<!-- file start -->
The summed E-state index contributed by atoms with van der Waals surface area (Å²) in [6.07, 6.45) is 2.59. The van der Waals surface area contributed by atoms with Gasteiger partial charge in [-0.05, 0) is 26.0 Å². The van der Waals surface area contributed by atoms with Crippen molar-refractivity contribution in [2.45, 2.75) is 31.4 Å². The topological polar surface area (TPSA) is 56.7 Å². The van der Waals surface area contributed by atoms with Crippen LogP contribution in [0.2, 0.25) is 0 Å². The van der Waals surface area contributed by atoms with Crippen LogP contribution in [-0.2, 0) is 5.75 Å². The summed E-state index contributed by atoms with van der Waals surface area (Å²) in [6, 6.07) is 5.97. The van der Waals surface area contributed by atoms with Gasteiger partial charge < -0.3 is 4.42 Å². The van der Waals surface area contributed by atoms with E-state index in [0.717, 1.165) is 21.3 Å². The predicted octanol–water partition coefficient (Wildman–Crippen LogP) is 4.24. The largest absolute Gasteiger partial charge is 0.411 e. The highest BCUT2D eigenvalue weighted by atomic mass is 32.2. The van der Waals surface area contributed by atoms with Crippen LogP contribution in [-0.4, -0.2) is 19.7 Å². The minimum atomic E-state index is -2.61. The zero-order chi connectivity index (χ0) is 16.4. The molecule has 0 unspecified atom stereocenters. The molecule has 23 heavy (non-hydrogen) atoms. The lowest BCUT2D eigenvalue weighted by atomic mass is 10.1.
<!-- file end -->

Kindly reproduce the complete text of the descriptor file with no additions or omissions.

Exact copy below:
The summed E-state index contributed by atoms with van der Waals surface area (Å²) in [6.07, 6.45) is 2.59. The van der Waals surface area contributed by atoms with Gasteiger partial charge in [-0.05, 0) is 26.0 Å². The van der Waals surface area contributed by atoms with Crippen molar-refractivity contribution in [2.45, 2.75) is 31.4 Å². The topological polar surface area (TPSA) is 56.7 Å². The van der Waals surface area contributed by atoms with Crippen LogP contribution in [0.2, 0.25) is 0 Å². The van der Waals surface area contributed by atoms with Crippen LogP contribution in [-0.2, 0) is 5.75 Å². The summed E-state index contributed by atoms with van der Waals surface area (Å²) in [6, 6.07) is 5.97. The van der Waals surface area contributed by atoms with Gasteiger partial charge < -0.3 is 4.42 Å². The van der Waals surface area contributed by atoms with E-state index in [0.717, 1.165) is 21.3 Å². The predicted octanol–water partition coefficient (Wildman–Crippen LogP) is 4.24. The largest absolute Gasteiger partial charge is 0.411 e. The highest BCUT2D eigenvalue weighted by atomic mass is 32.2. The van der Waals surface area contributed by atoms with Crippen LogP contribution in [-0.4, -0.2) is 19.7 Å². The minimum atomic E-state index is -2.61. The zero-order chi connectivity index (χ0) is 16.4. The molecule has 0 unspecified atom stereocenters. The molecule has 23 heavy (non-hydrogen) atoms. The lowest BCUT2D eigenvalue weighted by atomic mass is 10.1.